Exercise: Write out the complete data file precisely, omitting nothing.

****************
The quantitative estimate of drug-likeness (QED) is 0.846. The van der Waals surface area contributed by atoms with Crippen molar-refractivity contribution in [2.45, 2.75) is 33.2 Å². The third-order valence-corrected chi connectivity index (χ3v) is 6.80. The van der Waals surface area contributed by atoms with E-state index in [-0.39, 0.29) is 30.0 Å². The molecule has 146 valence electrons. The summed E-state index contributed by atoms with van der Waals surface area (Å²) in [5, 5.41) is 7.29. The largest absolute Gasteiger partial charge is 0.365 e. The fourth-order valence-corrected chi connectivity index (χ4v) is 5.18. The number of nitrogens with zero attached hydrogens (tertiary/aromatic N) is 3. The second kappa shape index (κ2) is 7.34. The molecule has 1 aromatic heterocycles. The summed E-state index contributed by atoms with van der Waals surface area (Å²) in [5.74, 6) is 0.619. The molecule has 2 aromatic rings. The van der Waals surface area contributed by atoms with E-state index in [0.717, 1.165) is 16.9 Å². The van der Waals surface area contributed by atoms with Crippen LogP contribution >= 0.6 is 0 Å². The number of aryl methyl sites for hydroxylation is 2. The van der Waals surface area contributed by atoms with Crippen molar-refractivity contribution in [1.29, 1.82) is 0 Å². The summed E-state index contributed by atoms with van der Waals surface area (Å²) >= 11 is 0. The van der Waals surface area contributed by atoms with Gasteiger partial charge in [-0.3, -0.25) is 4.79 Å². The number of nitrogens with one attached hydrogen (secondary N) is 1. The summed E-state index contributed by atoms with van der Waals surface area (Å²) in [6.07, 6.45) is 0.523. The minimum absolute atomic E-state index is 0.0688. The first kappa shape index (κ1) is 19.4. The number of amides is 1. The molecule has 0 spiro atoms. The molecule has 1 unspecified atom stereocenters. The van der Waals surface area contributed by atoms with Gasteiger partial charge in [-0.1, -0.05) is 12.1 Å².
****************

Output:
The quantitative estimate of drug-likeness (QED) is 0.846. The van der Waals surface area contributed by atoms with Crippen molar-refractivity contribution in [2.45, 2.75) is 33.2 Å². The third-order valence-corrected chi connectivity index (χ3v) is 6.80. The van der Waals surface area contributed by atoms with E-state index in [-0.39, 0.29) is 30.0 Å². The molecule has 146 valence electrons. The summed E-state index contributed by atoms with van der Waals surface area (Å²) in [5, 5.41) is 7.29. The largest absolute Gasteiger partial charge is 0.365 e. The fourth-order valence-corrected chi connectivity index (χ4v) is 5.18. The number of nitrogens with zero attached hydrogens (tertiary/aromatic N) is 3. The second kappa shape index (κ2) is 7.34. The molecule has 1 aromatic heterocycles. The summed E-state index contributed by atoms with van der Waals surface area (Å²) in [5.74, 6) is 0.619. The molecule has 2 aromatic rings. The van der Waals surface area contributed by atoms with E-state index in [0.717, 1.165) is 16.9 Å². The van der Waals surface area contributed by atoms with Crippen LogP contribution >= 0.6 is 0 Å². The number of aryl methyl sites for hydroxylation is 2. The van der Waals surface area contributed by atoms with Crippen molar-refractivity contribution in [1.29, 1.82) is 0 Å². The summed E-state index contributed by atoms with van der Waals surface area (Å²) >= 11 is 0. The van der Waals surface area contributed by atoms with Gasteiger partial charge in [-0.3, -0.25) is 4.79 Å². The number of nitrogens with one attached hydrogen (secondary N) is 1. The summed E-state index contributed by atoms with van der Waals surface area (Å²) in [6.07, 6.45) is 0.523. The minimum absolute atomic E-state index is 0.0688. The first kappa shape index (κ1) is 19.4. The number of amides is 1. The molecule has 0 spiro atoms. The molecule has 1 unspecified atom stereocenters. The van der Waals surface area contributed by atoms with Gasteiger partial charge in [-0.1, -0.05) is 12.1 Å².